Temporary Autonomous Zone
Imagine this. It’s 1993, the book
(The Temporary Autonomous Zone) is a hot, hot, hot commodity. It’s just been featured as the “manual” of the movement in a cover story about Cyberpunk. Its author, the notorious HakimBey has never appeared live anywhere before, and many people still did not know that Hakim Bey was a
nom de plume
for none other than Peter Lamborn Wilson. Up until I asked him to do the show, he had tried to keep thisfact mostly secret. This is the setting for the recording you have in your hand. A venue, filled to the rafters withattendees, smoke-filled, hot and buzzing with energy.But how did we get here?Earlier the year before, while I was living in Santa Cruz, CA my friend Nick Herbert had turned me on to theoriginal broadsheets, which later were published as a paperback book now known as
. Nick had given me the broadsheets one day at a meeting of our salon, the Formless Ocean Group. The F.O.G., as we called it, was a funlittle salon group I had been invited to which included at various times authors like: Peter Stafford, Nick Herbert, Nina Graboi, Elizabeth Gipps, Paddy Long, Robert Forte, David Jay Brown, Robert Anton Wilson, TimothyLeary, John Lilly, myself and many others. Being rather excited by the energy and the message expressed in the broadsheets, I had asked Nick to put me in touch with Bey. So he gave me his number in New York.Peter (Hakim) and I talked on the phone at length several times that year. I decided to move to San Francisco and produce some counterculture variety shows (“It’ll be like vaudeville on LSD” was my motto) so I asked Peter if he’d appear as Hakim Bey in one of them. He said he’d consider it. I finished up a very successful show calledInterzone in Santa Cruz [http://joseph.matheny.com/PDFS/i-zone.pdf] and moved my home and office to SanFrancisco.After a year of producing small literary events and collaborating on some fairly large scale raves, I decided tomount my idea of a counterculture variety show. I phoned Peter who agreed to do it, so I then contacted my oldfriends, Robert Anton Wilson, Rob Brezsny, Nick Herbert, DJ Cheb i Sabah, and a myriad of experimental theater people, artists, poets, musicians and general rabbles-rousers. Everybody wanted in.I found the perfect venue, an anarchist collective called Kommotion International, booked a date in February, and printed a few hundred posters and fliers. I also sent the requisite press releases to various outlets around the city.Then the unexpected happened. As if on cue,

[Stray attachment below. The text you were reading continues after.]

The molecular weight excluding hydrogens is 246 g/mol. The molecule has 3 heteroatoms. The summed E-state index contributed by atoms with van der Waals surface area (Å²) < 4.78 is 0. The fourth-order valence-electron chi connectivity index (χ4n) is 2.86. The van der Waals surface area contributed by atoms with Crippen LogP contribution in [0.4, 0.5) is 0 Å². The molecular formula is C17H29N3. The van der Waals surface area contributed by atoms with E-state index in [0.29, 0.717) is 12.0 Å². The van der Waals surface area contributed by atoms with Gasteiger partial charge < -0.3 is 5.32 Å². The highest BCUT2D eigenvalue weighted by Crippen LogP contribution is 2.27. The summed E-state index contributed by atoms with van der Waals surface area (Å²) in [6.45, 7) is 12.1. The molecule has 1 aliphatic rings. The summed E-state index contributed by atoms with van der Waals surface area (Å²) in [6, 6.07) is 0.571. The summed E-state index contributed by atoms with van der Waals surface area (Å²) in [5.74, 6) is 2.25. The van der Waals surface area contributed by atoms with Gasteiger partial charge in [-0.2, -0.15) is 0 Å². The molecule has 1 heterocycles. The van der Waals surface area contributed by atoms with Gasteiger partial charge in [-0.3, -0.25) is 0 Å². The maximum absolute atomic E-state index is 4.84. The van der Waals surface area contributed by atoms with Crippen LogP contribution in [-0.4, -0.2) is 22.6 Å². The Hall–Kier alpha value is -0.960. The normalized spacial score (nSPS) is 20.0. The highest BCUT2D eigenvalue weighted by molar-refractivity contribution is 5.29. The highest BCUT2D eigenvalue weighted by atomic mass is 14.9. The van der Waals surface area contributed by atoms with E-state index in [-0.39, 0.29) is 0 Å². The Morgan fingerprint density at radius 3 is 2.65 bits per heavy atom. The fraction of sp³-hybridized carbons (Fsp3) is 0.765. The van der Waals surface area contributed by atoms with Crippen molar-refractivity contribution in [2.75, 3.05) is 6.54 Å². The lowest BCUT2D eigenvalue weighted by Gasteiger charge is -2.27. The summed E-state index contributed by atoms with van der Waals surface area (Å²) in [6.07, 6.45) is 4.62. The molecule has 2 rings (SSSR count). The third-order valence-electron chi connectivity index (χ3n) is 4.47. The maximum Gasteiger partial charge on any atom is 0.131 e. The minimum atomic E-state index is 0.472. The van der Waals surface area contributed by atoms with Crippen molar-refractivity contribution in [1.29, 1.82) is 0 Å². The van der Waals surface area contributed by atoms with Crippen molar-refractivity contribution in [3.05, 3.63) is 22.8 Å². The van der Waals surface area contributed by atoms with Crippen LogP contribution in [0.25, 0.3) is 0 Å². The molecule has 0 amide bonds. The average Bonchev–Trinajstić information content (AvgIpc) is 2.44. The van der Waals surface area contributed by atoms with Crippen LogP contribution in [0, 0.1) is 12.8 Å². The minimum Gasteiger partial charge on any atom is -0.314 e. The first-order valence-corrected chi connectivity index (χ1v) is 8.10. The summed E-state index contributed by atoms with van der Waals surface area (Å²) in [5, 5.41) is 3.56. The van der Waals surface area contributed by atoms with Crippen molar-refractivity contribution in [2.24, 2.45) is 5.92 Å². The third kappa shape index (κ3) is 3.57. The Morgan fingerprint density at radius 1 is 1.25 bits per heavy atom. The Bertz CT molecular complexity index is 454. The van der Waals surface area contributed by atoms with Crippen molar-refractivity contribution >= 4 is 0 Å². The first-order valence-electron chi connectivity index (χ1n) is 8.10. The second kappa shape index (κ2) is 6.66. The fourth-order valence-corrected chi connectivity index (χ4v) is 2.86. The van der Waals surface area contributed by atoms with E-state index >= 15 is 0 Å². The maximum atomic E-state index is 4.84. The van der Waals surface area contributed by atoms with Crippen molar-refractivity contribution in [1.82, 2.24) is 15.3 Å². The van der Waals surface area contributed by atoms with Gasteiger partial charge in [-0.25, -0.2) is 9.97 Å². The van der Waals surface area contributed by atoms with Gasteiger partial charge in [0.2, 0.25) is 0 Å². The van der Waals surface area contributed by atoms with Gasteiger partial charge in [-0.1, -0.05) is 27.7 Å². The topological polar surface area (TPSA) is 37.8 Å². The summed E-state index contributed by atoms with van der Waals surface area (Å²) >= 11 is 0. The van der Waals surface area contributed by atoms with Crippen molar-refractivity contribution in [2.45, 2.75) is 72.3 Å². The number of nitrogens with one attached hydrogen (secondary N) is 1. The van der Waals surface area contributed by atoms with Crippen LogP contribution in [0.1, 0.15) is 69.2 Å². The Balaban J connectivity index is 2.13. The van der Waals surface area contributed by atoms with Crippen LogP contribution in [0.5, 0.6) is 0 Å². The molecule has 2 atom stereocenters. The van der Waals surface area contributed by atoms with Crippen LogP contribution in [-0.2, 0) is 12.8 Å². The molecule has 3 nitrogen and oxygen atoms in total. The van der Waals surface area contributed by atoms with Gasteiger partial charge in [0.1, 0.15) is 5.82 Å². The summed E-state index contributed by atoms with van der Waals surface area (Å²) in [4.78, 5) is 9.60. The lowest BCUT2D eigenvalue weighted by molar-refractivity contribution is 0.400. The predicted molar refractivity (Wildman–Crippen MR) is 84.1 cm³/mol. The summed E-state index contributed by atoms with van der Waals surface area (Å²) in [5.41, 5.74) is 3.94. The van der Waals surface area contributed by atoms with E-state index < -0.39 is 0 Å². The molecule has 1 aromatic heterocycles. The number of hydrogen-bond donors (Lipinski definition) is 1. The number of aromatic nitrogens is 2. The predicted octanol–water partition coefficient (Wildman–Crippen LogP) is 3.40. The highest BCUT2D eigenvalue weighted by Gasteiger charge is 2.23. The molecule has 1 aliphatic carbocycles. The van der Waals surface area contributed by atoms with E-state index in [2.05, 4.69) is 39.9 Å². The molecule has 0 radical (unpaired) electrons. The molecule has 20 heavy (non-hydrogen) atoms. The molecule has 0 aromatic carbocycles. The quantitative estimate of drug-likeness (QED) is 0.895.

magazine did a cover story about cyberpunk and featured
as the unofficial “manual” of the “movement”. I use quotation marks on those words, “manual” and“movement” because to anyone even remotely connected to the milieu represented in the article, the idea that wewere a “movement” that had a “manual” was laughable at best. It’s a total oxymoron, like saying: “The organizing principles of anarchy.” Soon after the article ran, my phone began to ring non-stop with everything from localnewspaper and radio reporters wanting to know more about the show to every lefty and counterculture person andorganization imaginable who suddenly wanted to be my “friend”. (There are those quotation marks again.) Of course, everybody who called ended the conversation with “can I be comped?”The venue held about 1500 people, if tightly packed, and I had already circulated guest list requests to the participants. I was pretty sure we could snug another 100 people up in the balcony, so that should cover the guestlists as well as some special paying guests who had done us favors. Unfortunately I had to turn down a lot of people, including personal friends for comps. As it was we could have easily sold another 1500 tickets.I suddenly had a hit on my hands and I took to singing songs from Mel Brook’s movie,
(theoriginal with Zero Mostel, not the weak remake with Broderick and Lane) as I went about preparing for what wasturning into the world 3, of producing and staging shows.Eventually the week arrived for the show. Peter Wilson arrived a few days early, as did Bob Wilson and Nick Herbert. James Koehnline also came down from Seattle, so suddenly my house was Kaos Central. Not that I’mcomplaining, mind you. Some very fertile conversations took place into the wee hours of the morning and seedswere planted for many future collaborations.
The Incunabula Papers
was one of the projects born from thisstrange conjunction of chaotes, but I’ll write more about that later in an upcoming book.